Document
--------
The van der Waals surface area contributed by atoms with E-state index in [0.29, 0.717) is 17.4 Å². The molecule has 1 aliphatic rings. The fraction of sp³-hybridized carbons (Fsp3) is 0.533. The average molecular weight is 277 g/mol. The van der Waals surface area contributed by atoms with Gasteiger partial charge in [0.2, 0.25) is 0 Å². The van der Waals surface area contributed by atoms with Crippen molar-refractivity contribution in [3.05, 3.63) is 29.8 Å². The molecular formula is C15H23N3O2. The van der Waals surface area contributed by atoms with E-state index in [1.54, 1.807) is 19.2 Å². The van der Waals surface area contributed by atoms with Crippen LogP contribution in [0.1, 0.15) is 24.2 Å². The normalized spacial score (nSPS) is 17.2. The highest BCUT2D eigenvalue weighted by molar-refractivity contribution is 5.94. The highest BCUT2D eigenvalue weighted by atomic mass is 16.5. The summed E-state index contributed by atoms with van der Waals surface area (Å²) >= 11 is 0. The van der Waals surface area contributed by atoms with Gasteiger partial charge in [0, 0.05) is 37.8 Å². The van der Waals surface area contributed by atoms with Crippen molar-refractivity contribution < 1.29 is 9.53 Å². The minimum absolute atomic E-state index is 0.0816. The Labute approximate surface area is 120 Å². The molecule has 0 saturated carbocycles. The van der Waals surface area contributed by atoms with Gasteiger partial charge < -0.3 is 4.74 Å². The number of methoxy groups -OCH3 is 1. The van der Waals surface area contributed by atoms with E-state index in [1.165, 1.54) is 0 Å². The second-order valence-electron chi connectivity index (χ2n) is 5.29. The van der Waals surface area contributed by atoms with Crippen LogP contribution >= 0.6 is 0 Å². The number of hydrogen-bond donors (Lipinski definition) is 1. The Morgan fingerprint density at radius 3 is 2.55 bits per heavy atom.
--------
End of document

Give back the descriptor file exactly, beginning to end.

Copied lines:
The van der Waals surface area contributed by atoms with E-state index in [0.29, 0.717) is 17.4 Å². The molecule has 1 aliphatic rings. The fraction of sp³-hybridized carbons (Fsp3) is 0.533. The average molecular weight is 277 g/mol. The van der Waals surface area contributed by atoms with Gasteiger partial charge in [0.2, 0.25) is 0 Å². The van der Waals surface area contributed by atoms with Crippen molar-refractivity contribution in [3.05, 3.63) is 29.8 Å². The molecular formula is C15H23N3O2. The van der Waals surface area contributed by atoms with E-state index in [1.54, 1.807) is 19.2 Å². The van der Waals surface area contributed by atoms with Crippen LogP contribution in [0.1, 0.15) is 24.2 Å². The normalized spacial score (nSPS) is 17.2. The highest BCUT2D eigenvalue weighted by molar-refractivity contribution is 5.94. The highest BCUT2D eigenvalue weighted by atomic mass is 16.5. The summed E-state index contributed by atoms with van der Waals surface area (Å²) >= 11 is 0. The van der Waals surface area contributed by atoms with Gasteiger partial charge in [0, 0.05) is 37.8 Å². The van der Waals surface area contributed by atoms with Crippen molar-refractivity contribution < 1.29 is 9.53 Å². The minimum absolute atomic E-state index is 0.0816. The Labute approximate surface area is 120 Å². The molecule has 0 saturated carbocycles. The van der Waals surface area contributed by atoms with Gasteiger partial charge < -0.3 is 4.74 Å². The number of methoxy groups -OCH3 is 1. The van der Waals surface area contributed by atoms with E-state index in [1.165, 1.54) is 0 Å². The second-order valence-electron chi connectivity index (χ2n) is 5.29. The van der Waals surface area contributed by atoms with Crippen LogP contribution >= 0.6 is 0 Å². The number of hydrogen-bond donors (Lipinski definition) is 1. The Morgan fingerprint density at radius 3 is 2.55 bits per heavy atom.